Researchers from University of Wisconsin-Madison and Cornell University have found that halting the activity of a specific protein can help control excessive scar tissue formation after a heart attack, which often stops heart muscles from working at full capacity.
In a mouse model, the researchers found that targeting the protein sFRP2, involved in the formation of collagen, the main component of scar tissue, could significantly cut heart attack-induced scarring.
When they stopped the scarring from occurring, mice's heart function tremendously improved following the injury.
"With many injuries and diseases, large amounts of collagen are formed and deposited in tissues, leading to scarring and a condition called fibrosis," Nature magazine quoted co-author Daniel S. Greenspan, professor of pathology and laboratory medicine at the UW School of Medicine and Public Health as saying.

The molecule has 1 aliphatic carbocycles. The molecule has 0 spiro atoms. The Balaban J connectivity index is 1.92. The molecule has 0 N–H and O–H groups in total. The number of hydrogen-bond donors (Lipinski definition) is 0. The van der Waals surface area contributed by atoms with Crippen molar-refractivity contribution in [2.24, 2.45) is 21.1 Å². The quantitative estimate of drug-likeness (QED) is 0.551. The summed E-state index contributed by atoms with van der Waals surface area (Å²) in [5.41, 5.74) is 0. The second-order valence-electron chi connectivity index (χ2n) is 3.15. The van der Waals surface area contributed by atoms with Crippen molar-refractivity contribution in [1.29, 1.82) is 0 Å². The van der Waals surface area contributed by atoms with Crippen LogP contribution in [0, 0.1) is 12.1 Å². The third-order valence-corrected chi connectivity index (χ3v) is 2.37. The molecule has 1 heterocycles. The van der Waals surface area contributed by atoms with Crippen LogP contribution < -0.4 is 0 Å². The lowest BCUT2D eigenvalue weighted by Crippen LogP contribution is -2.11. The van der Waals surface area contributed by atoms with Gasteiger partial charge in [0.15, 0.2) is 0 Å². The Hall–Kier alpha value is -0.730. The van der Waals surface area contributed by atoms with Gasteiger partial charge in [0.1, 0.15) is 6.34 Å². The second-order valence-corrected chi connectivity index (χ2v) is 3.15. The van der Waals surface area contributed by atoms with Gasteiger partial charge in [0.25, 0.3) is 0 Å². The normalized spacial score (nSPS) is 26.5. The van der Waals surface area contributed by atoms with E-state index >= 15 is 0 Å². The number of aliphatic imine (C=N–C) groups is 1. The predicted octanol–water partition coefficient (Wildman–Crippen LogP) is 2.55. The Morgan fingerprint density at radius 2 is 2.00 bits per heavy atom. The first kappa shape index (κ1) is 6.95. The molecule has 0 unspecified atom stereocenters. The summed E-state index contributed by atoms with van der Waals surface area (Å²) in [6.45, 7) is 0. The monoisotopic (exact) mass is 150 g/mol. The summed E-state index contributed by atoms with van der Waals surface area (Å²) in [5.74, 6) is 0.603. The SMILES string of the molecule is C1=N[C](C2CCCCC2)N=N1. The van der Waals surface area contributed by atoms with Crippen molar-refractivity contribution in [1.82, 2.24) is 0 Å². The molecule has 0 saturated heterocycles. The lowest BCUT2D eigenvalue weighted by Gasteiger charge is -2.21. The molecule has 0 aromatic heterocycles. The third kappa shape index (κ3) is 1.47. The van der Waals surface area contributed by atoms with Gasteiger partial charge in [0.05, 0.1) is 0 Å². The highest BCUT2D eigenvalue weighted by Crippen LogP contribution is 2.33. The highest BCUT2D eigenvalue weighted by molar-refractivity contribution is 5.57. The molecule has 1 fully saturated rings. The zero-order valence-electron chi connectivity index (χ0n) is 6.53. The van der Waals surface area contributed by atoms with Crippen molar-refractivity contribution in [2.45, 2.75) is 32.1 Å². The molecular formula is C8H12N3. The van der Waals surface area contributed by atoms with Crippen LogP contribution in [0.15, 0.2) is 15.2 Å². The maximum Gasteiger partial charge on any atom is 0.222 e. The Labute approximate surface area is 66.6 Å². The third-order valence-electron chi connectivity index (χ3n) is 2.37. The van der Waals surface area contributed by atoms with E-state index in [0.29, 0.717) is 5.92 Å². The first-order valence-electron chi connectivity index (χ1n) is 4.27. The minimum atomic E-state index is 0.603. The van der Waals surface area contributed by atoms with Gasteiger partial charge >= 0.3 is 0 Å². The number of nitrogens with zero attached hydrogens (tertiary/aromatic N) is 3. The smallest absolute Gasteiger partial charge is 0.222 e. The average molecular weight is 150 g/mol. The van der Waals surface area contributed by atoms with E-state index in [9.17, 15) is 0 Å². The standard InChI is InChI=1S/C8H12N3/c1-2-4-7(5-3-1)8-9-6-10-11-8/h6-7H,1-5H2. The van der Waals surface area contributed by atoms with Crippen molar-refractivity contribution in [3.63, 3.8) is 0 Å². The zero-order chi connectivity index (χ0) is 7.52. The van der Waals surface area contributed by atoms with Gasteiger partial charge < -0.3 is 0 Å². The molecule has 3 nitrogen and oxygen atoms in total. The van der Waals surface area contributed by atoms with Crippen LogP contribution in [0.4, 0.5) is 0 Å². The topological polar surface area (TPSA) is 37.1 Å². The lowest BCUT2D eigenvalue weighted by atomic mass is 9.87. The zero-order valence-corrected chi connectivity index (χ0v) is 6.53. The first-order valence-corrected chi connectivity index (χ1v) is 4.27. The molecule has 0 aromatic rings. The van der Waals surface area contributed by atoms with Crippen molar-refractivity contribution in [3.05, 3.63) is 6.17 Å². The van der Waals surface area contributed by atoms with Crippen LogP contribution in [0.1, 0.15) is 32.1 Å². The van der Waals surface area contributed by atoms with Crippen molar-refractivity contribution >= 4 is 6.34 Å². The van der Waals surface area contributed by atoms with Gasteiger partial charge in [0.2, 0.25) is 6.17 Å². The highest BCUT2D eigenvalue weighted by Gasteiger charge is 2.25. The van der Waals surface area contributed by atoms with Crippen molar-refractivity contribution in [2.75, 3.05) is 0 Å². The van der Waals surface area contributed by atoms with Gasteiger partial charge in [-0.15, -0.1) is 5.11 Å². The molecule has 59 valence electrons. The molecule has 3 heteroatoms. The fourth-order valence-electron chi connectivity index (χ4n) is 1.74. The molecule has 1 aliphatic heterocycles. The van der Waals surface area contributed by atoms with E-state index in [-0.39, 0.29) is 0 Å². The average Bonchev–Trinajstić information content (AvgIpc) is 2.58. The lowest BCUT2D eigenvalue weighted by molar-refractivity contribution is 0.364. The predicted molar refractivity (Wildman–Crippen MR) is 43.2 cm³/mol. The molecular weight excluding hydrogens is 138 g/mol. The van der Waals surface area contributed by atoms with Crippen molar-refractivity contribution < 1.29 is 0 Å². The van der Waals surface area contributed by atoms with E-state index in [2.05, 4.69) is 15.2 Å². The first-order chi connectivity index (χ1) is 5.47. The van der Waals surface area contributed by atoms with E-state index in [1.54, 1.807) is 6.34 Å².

"Fibrosis can seriously affect the functioning of heart, lung, liver and other tissues," he added.
For their research, the team studied mice that did not produce sFRP2, to understand how the protein works.
Upon restricting the flow of blood to the animals' hearts, so as to mimic a heart attack, the researchers found that scarring was significantly reduced in the sFRP2-free animals.
"Importantly, we found that when we reduced the level of fibrosis, heart function significantly improved in the mice," said Greenspan, also a professor of pharmacology at UW-Madison.
The researchers suggest that identifying agents that specifically target sFRP2 and inhibits its activity can help control heart attack-induced scarring and impaired heart function,
Greenspan said that the protein might also be important in treating other diseases resulting in severe fibrosis, including liver cirrhosis and interstitial lung disease.
The findings have been published in the journal Nature Cell Biology.